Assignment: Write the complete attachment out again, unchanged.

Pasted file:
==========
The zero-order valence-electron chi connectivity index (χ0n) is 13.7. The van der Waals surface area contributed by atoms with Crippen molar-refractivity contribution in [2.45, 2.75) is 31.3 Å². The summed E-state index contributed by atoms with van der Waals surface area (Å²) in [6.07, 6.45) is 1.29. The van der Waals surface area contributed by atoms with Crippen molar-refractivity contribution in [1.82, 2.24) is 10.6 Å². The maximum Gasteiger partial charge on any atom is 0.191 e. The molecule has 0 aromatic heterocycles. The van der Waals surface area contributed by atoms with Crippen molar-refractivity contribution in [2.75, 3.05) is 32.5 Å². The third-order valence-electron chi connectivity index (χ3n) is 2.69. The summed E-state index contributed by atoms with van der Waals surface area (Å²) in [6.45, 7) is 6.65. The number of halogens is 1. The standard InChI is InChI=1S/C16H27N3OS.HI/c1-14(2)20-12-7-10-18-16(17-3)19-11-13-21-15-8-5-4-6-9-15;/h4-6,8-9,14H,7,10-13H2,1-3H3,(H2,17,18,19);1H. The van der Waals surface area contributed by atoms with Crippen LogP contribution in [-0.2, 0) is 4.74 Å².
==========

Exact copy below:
The zero-order valence-electron chi connectivity index (χ0n) is 13.7. The van der Waals surface area contributed by atoms with Crippen molar-refractivity contribution in [2.45, 2.75) is 31.3 Å². The summed E-state index contributed by atoms with van der Waals surface area (Å²) in [6.07, 6.45) is 1.29. The van der Waals surface area contributed by atoms with Crippen molar-refractivity contribution in [1.82, 2.24) is 10.6 Å². The maximum Gasteiger partial charge on any atom is 0.191 e. The molecule has 0 aromatic heterocycles. The van der Waals surface area contributed by atoms with Crippen molar-refractivity contribution in [2.75, 3.05) is 32.5 Å². The third-order valence-electron chi connectivity index (χ3n) is 2.69. The summed E-state index contributed by atoms with van der Waals surface area (Å²) in [6.45, 7) is 6.65. The number of halogens is 1. The standard InChI is InChI=1S/C16H27N3OS.HI/c1-14(2)20-12-7-10-18-16(17-3)19-11-13-21-15-8-5-4-6-9-15;/h4-6,8-9,14H,7,10-13H2,1-3H3,(H2,17,18,19);1H. The van der Waals surface area contributed by atoms with Crippen LogP contribution in [-0.2, 0) is 4.74 Å².